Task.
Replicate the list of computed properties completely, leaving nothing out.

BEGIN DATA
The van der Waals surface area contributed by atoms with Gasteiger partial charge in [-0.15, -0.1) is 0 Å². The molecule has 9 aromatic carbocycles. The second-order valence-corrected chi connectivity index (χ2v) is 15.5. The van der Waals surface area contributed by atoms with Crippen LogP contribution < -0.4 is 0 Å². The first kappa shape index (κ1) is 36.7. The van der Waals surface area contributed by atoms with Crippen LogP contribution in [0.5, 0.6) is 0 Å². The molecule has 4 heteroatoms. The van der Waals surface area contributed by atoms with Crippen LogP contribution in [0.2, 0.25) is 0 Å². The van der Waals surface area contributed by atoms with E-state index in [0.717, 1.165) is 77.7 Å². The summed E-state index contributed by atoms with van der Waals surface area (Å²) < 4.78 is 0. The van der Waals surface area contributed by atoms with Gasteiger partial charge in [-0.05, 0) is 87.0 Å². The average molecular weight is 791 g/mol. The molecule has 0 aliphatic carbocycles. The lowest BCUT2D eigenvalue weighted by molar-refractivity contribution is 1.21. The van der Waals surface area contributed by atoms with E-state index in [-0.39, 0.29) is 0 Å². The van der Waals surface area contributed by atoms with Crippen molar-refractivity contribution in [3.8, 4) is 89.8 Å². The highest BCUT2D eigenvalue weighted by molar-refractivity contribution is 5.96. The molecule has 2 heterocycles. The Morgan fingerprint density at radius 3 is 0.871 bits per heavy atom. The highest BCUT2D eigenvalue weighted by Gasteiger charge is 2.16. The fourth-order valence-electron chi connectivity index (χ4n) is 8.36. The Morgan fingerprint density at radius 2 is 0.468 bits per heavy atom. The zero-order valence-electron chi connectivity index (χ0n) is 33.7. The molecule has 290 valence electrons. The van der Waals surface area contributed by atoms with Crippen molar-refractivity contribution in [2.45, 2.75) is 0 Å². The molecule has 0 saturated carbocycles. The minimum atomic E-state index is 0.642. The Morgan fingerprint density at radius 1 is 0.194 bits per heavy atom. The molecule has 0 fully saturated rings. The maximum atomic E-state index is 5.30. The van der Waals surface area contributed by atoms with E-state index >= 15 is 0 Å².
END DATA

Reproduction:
The van der Waals surface area contributed by atoms with Gasteiger partial charge in [-0.15, -0.1) is 0 Å². The molecule has 9 aromatic carbocycles. The second-order valence-corrected chi connectivity index (χ2v) is 15.5. The van der Waals surface area contributed by atoms with Crippen LogP contribution < -0.4 is 0 Å². The first kappa shape index (κ1) is 36.7. The van der Waals surface area contributed by atoms with Crippen LogP contribution in [0.5, 0.6) is 0 Å². The molecule has 4 heteroatoms. The van der Waals surface area contributed by atoms with Crippen LogP contribution in [0.2, 0.25) is 0 Å². The van der Waals surface area contributed by atoms with E-state index in [0.717, 1.165) is 77.7 Å². The summed E-state index contributed by atoms with van der Waals surface area (Å²) < 4.78 is 0. The van der Waals surface area contributed by atoms with Gasteiger partial charge in [-0.05, 0) is 87.0 Å². The average molecular weight is 791 g/mol. The molecule has 0 aliphatic carbocycles. The lowest BCUT2D eigenvalue weighted by molar-refractivity contribution is 1.21. The van der Waals surface area contributed by atoms with E-state index in [-0.39, 0.29) is 0 Å². The van der Waals surface area contributed by atoms with Crippen molar-refractivity contribution in [3.8, 4) is 89.8 Å². The highest BCUT2D eigenvalue weighted by molar-refractivity contribution is 5.96. The molecule has 2 heterocycles. The Morgan fingerprint density at radius 3 is 0.871 bits per heavy atom. The highest BCUT2D eigenvalue weighted by Gasteiger charge is 2.16. The fourth-order valence-electron chi connectivity index (χ4n) is 8.36. The Morgan fingerprint density at radius 2 is 0.468 bits per heavy atom. The zero-order valence-electron chi connectivity index (χ0n) is 33.7. The molecule has 290 valence electrons. The van der Waals surface area contributed by atoms with Crippen molar-refractivity contribution in [2.45, 2.75) is 0 Å². The molecule has 0 saturated carbocycles. The minimum atomic E-state index is 0.642. The Morgan fingerprint density at radius 1 is 0.194 bits per heavy atom. The molecule has 0 fully saturated rings. The maximum atomic E-state index is 5.30. The van der Waals surface area contributed by atoms with E-state index >= 15 is 0 Å².